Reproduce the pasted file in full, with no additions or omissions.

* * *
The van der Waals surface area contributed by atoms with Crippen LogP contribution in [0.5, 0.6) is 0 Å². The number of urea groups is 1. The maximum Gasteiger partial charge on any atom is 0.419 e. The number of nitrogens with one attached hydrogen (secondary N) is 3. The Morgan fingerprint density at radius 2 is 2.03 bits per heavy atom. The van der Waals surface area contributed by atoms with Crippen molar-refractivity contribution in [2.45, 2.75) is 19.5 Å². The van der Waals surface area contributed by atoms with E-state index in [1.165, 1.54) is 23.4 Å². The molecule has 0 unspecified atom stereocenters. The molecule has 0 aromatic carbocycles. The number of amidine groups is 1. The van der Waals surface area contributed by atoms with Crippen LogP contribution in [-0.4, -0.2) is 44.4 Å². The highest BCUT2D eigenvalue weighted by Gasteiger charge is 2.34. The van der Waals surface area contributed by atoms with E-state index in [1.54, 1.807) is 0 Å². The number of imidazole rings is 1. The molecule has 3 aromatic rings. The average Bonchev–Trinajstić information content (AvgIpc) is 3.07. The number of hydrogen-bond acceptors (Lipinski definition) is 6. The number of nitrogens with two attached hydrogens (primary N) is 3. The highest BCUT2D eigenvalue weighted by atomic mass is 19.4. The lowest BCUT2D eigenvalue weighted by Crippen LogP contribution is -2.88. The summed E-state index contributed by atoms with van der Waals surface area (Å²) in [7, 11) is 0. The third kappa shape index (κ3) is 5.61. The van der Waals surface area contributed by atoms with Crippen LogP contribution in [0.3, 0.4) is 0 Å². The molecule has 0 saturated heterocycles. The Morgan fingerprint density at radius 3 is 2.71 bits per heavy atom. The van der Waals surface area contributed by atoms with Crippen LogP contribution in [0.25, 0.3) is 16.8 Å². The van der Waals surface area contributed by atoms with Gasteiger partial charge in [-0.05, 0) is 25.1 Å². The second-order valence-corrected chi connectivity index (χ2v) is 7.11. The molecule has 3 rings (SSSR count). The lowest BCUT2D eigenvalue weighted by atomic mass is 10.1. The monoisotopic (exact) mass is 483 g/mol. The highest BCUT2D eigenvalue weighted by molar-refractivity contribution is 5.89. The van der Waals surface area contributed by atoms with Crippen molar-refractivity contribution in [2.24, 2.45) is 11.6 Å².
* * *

The van der Waals surface area contributed by atoms with Crippen LogP contribution in [0.5, 0.6) is 0 Å². The number of urea groups is 1. The maximum Gasteiger partial charge on any atom is 0.419 e. The number of nitrogens with one attached hydrogen (secondary N) is 3. The Morgan fingerprint density at radius 2 is 2.03 bits per heavy atom. The van der Waals surface area contributed by atoms with Crippen molar-refractivity contribution in [2.45, 2.75) is 19.5 Å². The van der Waals surface area contributed by atoms with E-state index in [1.165, 1.54) is 23.4 Å². The molecule has 0 unspecified atom stereocenters. The molecule has 0 aromatic carbocycles. The number of amidine groups is 1. The van der Waals surface area contributed by atoms with Crippen LogP contribution in [-0.4, -0.2) is 44.4 Å². The highest BCUT2D eigenvalue weighted by Gasteiger charge is 2.34. The van der Waals surface area contributed by atoms with E-state index in [1.54, 1.807) is 0 Å². The number of imidazole rings is 1. The molecule has 3 aromatic rings. The average Bonchev–Trinajstić information content (AvgIpc) is 3.07. The number of hydrogen-bond acceptors (Lipinski definition) is 6. The number of nitrogens with two attached hydrogens (primary N) is 3. The highest BCUT2D eigenvalue weighted by atomic mass is 19.4. The lowest BCUT2D eigenvalue weighted by Crippen LogP contribution is -2.88. The summed E-state index contributed by atoms with van der Waals surface area (Å²) in [7, 11) is 0. The third kappa shape index (κ3) is 5.61. The van der Waals surface area contributed by atoms with Crippen LogP contribution in [0.3, 0.4) is 0 Å². The molecule has 0 saturated heterocycles. The Morgan fingerprint density at radius 3 is 2.71 bits per heavy atom. The van der Waals surface area contributed by atoms with Crippen LogP contribution in [0.25, 0.3) is 16.8 Å². The van der Waals surface area contributed by atoms with Gasteiger partial charge in [-0.05, 0) is 25.1 Å². The second-order valence-corrected chi connectivity index (χ2v) is 7.11. The molecule has 3 rings (SSSR count). The lowest BCUT2D eigenvalue weighted by atomic mass is 10.1. The monoisotopic (exact) mass is 483 g/mol. The highest BCUT2D eigenvalue weighted by molar-refractivity contribution is 5.89. The van der Waals surface area contributed by atoms with Crippen molar-refractivity contribution in [2.24, 2.45) is 11.6 Å².